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AI, electricity and the age of empowerment

AI, electricity and the age of empowerment

Posted by Zenobia HegdeFebruary 5, 2018

Artificial intelligence (AI) is changing the world, but is it for the better? Here, Tamara McCleary, CEO at Thulium, argues that Europe’s power sector has a crucial role to play in leading the responsible application of AI.

It will come as no surprise to hear that AI is used in some of the most exciting technologies around today. After all, the idea of a world populated by machines that cater to our every need has long been utopian. And now these visions look increasingly achievable.

Progress has primarily been made in the field of machine learning, spurred on by innovative tech giants and start-ups alike, particularly in the US and China. As the Internet of Things continues to take hold, with internet-enabled devices collecting ever-more data, there will be more and more for our machines to learn – and gain in intelligence.

Clearly this process needs careful guidance – and that’s where Europe comes in.

Europe’s critical role

The biggest danger with AI is our understanding of what this all really means. It’s important that we dedicate great minds to the task of ensuring that AI technologies lead to a better future – giving Europe’s own AI visionaries a critical role.

Europe’s culture of innovation is a little slower than that of the US and China. This is not due to a lack of talent or infrastructure, but because of an emphasis on perfecting a product before release. It’s a different mindset but no less valuable, especially when the consequences of product development can be dramatic – either way.

We need European AI experts to consider not just what’s possible, but what’s actually responsible. As all Black Mirror fans know, not all ideas should be unleashed on humanity.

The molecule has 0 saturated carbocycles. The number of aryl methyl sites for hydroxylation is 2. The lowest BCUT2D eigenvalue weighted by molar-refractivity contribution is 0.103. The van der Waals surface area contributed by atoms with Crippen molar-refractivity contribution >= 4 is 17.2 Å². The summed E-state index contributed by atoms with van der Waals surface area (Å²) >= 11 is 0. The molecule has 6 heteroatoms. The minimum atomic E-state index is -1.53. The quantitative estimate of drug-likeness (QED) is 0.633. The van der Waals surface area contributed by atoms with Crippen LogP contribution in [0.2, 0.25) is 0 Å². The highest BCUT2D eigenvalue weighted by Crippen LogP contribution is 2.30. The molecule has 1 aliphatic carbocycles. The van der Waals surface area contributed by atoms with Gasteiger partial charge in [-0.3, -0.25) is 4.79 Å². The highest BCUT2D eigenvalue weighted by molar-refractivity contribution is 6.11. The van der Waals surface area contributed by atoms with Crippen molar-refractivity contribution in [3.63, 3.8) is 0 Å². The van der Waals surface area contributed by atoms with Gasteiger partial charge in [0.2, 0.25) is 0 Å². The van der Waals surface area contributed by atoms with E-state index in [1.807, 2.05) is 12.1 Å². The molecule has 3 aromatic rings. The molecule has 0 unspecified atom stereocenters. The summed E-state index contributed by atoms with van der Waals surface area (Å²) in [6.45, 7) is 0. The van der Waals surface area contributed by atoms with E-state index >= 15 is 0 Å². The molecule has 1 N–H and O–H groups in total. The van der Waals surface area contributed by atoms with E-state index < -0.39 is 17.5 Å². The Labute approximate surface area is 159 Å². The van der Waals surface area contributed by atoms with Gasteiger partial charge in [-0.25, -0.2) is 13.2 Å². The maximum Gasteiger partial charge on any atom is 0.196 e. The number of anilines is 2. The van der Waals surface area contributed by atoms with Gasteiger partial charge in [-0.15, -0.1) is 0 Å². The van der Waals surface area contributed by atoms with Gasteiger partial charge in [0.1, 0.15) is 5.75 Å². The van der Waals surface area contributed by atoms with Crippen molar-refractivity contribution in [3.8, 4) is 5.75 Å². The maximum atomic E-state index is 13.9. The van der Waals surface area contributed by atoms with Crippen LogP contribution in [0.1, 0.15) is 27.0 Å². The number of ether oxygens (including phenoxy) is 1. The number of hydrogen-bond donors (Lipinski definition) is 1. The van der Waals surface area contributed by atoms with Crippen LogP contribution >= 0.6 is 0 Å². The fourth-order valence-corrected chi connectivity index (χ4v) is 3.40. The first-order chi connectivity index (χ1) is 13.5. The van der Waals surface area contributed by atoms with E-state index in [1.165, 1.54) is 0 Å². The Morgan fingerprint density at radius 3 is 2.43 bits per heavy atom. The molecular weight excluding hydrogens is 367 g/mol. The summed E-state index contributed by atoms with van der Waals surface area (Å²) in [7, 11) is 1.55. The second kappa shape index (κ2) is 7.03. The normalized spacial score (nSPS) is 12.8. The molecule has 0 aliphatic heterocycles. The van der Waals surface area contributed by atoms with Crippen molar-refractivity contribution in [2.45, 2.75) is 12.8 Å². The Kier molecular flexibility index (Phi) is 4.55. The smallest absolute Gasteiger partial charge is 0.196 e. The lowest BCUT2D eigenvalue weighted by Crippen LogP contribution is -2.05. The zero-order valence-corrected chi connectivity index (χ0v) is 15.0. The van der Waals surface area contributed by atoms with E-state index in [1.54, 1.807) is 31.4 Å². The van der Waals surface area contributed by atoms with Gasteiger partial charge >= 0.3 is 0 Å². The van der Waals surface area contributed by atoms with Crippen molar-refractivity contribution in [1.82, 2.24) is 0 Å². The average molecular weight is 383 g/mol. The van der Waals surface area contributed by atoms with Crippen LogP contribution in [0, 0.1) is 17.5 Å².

However, Europe is home to companies and institutions like DeepMind and Oxford University, which are doing fantastic research into the implications of AI – raising questions that must be answered if AI is to bring about positive change.

We need these European experts to consider not just what’s possible, but what’s responsible when it comes to AI. And it could all start with electricity.

The new information grid

The shift we can expect to see in our energy landscape will be unprecedented, and utility providers face multiple disruptions. Not only must they adapt to smaller-scale, distributed electricity generation, but they also now face fierce competition from the tech giants.

It’s apparent that utilities must adapt. To remain relevant, power providers will become platforms, offering services to improve our lives, and will help regulate supply.

The application of AI will be critical to the delivery of such services, as will a change of mindset. Utilities are moving into the people business. They must think beyond chasing efficiency gains alone and really start applying emotional intelligence to every decision. An optimally efficient grid is no good if it doesn’t fit around how people want to live.

Tamara McCleary

In fact, it’s perfectly plausible that the power and information grids will merge into one. It’s similarly plausible that the first utopian AI applications could arise from the European power sector.

An age of empowerment

This places a huge responsibility on the power sector. Its attitude towards AI and behaviour in its application over the next few years may shape not only the sector’s commercial prospects, but also global approaches to AI and the future of the world we live in.

Thankfully, power professionals are already coming together at events like Electrify Europe to share ideas and develop responsible solutions that will work to improve our lives.

The author of this blog is Tamara McCleary, CEO at Thulium

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Zenobia Hegde

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